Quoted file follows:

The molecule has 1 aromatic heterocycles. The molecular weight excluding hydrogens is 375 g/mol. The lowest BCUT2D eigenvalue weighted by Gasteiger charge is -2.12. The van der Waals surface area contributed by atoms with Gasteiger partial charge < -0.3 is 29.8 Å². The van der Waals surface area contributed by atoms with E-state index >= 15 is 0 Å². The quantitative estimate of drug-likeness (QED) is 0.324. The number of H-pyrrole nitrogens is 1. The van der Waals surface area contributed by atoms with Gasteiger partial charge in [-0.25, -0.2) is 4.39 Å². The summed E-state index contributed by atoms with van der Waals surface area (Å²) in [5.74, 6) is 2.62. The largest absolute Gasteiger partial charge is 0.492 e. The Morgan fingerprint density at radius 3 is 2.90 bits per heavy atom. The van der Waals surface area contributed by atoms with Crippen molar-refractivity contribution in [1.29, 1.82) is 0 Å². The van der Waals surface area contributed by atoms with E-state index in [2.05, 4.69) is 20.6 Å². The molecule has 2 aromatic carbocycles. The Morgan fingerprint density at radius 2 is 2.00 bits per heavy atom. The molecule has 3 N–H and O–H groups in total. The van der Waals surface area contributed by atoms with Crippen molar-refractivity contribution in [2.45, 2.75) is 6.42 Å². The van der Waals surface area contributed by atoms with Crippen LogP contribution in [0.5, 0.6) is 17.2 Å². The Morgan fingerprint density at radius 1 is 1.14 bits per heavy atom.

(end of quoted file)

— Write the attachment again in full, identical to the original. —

The molecule has 1 aromatic heterocycles. The molecular weight excluding hydrogens is 375 g/mol. The lowest BCUT2D eigenvalue weighted by Gasteiger charge is -2.12. The van der Waals surface area contributed by atoms with Gasteiger partial charge < -0.3 is 29.8 Å². The van der Waals surface area contributed by atoms with E-state index >= 15 is 0 Å². The quantitative estimate of drug-likeness (QED) is 0.324. The number of H-pyrrole nitrogens is 1. The van der Waals surface area contributed by atoms with Gasteiger partial charge in [-0.25, -0.2) is 4.39 Å². The summed E-state index contributed by atoms with van der Waals surface area (Å²) in [5.74, 6) is 2.62. The largest absolute Gasteiger partial charge is 0.492 e. The Morgan fingerprint density at radius 3 is 2.90 bits per heavy atom. The van der Waals surface area contributed by atoms with Crippen molar-refractivity contribution in [1.29, 1.82) is 0 Å². The van der Waals surface area contributed by atoms with E-state index in [2.05, 4.69) is 20.6 Å². The molecule has 2 aromatic carbocycles. The Morgan fingerprint density at radius 2 is 2.00 bits per heavy atom. The molecule has 3 N–H and O–H groups in total. The van der Waals surface area contributed by atoms with Crippen molar-refractivity contribution in [2.45, 2.75) is 6.42 Å². The van der Waals surface area contributed by atoms with Crippen LogP contribution in [0.5, 0.6) is 17.2 Å². The Morgan fingerprint density at radius 1 is 1.14 bits per heavy atom.